Driving Ferrari’s V12 GTC4Lusso on Ice
Of all the things you’d expect to see on an ice track in Northern Canada, an Italian supercar probably isn’t one of them.
But on a rare day in Quebec, V12 engines roared as a pack of Ferraris accelerated, drifted, and ran slalom on the Circuit Mecaglisse winter driving course.
That was Ferrari’s 2018 snow driving event, where I got a chance to test the 680 horsepower GTC4Lusso.
Starting at Mont Tremblant, I got two days with the luxury grand touring machine. I hadn’t so much as sat in a Ferrari prior.
Of course, my expectations were high—infused by more than a few Gen X cultural references. There was Ferris Bueller’s Day Off, where Cameron’s father loved his 1961 250 GT “more than life itself.” Then came Scent of a Woman, where driving a Ferrari was a bucket-list must.
Super performance rides have evolved by leaps since the years when comfort and daily drivability came second to speed and styling.
There’s an expectation of elite sports car makers to engineer a divine mix of performance and versatility. And across Ferrari’s line-up the GTC4Lusso appears most aimed at that perfect equation.
The company touts it as “powerful yet sophisticated, sporty yet luxurious.”
This begs the question of how optimum a balance of everything Ferrari can achieve in a GT. Is it possible to create something in which you can realistically drive to work, fetch the kids from school, take to black tie galas, and press toward 200 mph on Lime Rock’s straights? Add to that the ability to zip through Vail Pass comfortably on a snowy day, family in tote.
That’s my interpretation of Ferrari’s GTC4Lusso positioning—a fairly ambitious if not impossible bar.
After a briefing on the vehicle, I got some time with it before our track day. At first glance, and in true Italian form, the vehicle’s interior and exterior evoke elegance and speed.
On engineering and performance, the GTC4Lusso’s 680 horsepower V12 cranks out 514 foot pounds of torque to move the 4,233 pound machine from 0-60 in 3.4 seconds. The car’s an-all-wheel drive four-seater with four-wheel steering. Large vented ABS disc brakes bring it from 60-0 in 111 feet.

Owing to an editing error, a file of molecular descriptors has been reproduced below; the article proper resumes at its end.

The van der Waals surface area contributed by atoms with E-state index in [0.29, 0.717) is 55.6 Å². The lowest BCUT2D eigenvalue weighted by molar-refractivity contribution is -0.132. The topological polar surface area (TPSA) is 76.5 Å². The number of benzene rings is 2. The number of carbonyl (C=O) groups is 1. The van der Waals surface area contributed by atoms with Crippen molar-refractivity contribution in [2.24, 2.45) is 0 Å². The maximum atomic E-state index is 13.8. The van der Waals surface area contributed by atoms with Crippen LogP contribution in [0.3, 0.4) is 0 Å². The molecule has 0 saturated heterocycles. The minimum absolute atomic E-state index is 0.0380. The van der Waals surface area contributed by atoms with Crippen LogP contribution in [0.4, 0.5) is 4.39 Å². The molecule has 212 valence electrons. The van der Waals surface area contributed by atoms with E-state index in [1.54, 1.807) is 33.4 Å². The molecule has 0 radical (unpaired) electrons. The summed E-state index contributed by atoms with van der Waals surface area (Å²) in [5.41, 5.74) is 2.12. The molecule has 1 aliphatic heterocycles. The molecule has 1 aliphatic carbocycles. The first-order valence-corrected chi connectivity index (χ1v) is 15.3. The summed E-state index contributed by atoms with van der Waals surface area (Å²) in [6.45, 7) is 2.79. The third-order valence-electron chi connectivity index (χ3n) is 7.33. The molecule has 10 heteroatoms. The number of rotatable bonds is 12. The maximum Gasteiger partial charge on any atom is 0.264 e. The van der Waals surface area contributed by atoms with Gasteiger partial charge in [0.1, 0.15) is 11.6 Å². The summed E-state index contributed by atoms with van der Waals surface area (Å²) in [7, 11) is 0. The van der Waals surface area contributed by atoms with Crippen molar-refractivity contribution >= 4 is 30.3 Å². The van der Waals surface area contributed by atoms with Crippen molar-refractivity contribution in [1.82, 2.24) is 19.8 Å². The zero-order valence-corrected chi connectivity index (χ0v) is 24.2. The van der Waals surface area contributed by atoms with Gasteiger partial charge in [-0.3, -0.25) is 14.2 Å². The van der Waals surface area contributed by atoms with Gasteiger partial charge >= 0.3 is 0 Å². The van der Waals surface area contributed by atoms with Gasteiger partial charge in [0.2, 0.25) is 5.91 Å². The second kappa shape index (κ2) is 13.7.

The Ferrari’s quite digitized, both onboard and throughout the drivetrain. Inside, it has a multi-sensor climate control system and a 10.25” touch infotainment and navigation screen.
The car incorporates Ferrari F1 technology: from the 7 speed gearbox and paddle shifters to the F-1 Trac traction control system. The GTC4Lusso’s digital brain synchronizes power output, braking, steering, suspension, and variates torque to each wheel in response to conditions.
One could do an engineering dissertation on all the sensors, processors, and functions that go into this. Luckily for drivers, Ferrari consolidated all that technology into one magic manettino red dial just under the steering wheel’s 3 o’clock.
A thumb flick at any speed instantaneously optimizes the car for four modes: Snow, Wet, Comfort, Sport, and ESC-Off. The last one deactivates the computer and electronic stability control, for those who opt for a little old school, electronics free rubber to road driving.
So beyond the tech and stats, what’s it like to drive the GTC4Lusso? The car’s V12 has a race car growl when you press the red start button. Still, when I peddled the Ferrari out onto the roads surrounding Mt. Tremblant, I was taken aback at the car’s refinement. At lower revs in Comfort mode, it rides a bit like a luxury sedan, albeit with stiffer suspension and much more responsive throttle and steering.